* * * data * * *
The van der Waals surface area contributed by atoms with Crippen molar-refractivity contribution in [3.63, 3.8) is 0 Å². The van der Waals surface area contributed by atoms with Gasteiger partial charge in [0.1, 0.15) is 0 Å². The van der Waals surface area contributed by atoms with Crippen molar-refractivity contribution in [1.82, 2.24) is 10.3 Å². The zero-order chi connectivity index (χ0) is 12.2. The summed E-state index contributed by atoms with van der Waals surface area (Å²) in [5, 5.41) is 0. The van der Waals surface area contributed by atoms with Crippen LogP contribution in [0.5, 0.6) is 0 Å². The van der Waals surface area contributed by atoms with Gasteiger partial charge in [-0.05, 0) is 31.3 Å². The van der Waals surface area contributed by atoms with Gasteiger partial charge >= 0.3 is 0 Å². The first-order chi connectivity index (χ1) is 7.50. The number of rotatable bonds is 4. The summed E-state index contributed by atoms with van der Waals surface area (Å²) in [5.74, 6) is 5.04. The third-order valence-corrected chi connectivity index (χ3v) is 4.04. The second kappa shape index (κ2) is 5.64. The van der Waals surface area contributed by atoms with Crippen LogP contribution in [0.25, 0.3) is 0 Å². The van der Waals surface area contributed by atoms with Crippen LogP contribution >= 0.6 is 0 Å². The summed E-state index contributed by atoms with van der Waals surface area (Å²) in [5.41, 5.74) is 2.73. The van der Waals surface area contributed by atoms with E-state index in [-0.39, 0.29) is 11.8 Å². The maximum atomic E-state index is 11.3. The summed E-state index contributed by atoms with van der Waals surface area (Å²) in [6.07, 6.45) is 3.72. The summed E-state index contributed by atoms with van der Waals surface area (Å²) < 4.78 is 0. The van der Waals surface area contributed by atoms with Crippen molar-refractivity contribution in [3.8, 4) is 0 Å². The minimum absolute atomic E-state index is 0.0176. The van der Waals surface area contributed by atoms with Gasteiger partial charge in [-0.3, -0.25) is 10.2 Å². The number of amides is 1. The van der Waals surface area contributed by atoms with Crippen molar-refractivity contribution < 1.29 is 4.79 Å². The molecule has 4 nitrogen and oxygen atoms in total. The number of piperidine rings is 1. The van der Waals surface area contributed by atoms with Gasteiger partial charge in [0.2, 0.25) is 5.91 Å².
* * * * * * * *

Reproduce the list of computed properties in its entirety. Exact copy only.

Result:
The van der Waals surface area contributed by atoms with Crippen molar-refractivity contribution in [3.63, 3.8) is 0 Å². The van der Waals surface area contributed by atoms with Gasteiger partial charge in [0.1, 0.15) is 0 Å². The van der Waals surface area contributed by atoms with Crippen molar-refractivity contribution in [1.82, 2.24) is 10.3 Å². The zero-order chi connectivity index (χ0) is 12.2. The summed E-state index contributed by atoms with van der Waals surface area (Å²) in [5, 5.41) is 0. The van der Waals surface area contributed by atoms with Crippen LogP contribution in [0.5, 0.6) is 0 Å². The van der Waals surface area contributed by atoms with Gasteiger partial charge in [-0.05, 0) is 31.3 Å². The van der Waals surface area contributed by atoms with Gasteiger partial charge >= 0.3 is 0 Å². The first-order chi connectivity index (χ1) is 7.50. The number of rotatable bonds is 4. The summed E-state index contributed by atoms with van der Waals surface area (Å²) in [5.74, 6) is 5.04. The third-order valence-corrected chi connectivity index (χ3v) is 4.04. The second kappa shape index (κ2) is 5.64. The van der Waals surface area contributed by atoms with Crippen LogP contribution in [0.25, 0.3) is 0 Å². The van der Waals surface area contributed by atoms with Crippen LogP contribution >= 0.6 is 0 Å². The summed E-state index contributed by atoms with van der Waals surface area (Å²) in [5.41, 5.74) is 2.73. The van der Waals surface area contributed by atoms with E-state index in [-0.39, 0.29) is 11.8 Å². The maximum atomic E-state index is 11.3. The summed E-state index contributed by atoms with van der Waals surface area (Å²) in [6.07, 6.45) is 3.72. The summed E-state index contributed by atoms with van der Waals surface area (Å²) < 4.78 is 0. The van der Waals surface area contributed by atoms with Crippen molar-refractivity contribution in [3.8, 4) is 0 Å². The minimum absolute atomic E-state index is 0.0176. The van der Waals surface area contributed by atoms with Gasteiger partial charge in [-0.3, -0.25) is 10.2 Å². The number of amides is 1. The van der Waals surface area contributed by atoms with Crippen molar-refractivity contribution < 1.29 is 4.79 Å². The molecule has 4 nitrogen and oxygen atoms in total. The number of piperidine rings is 1. The van der Waals surface area contributed by atoms with Gasteiger partial charge in [0.2, 0.25) is 5.91 Å².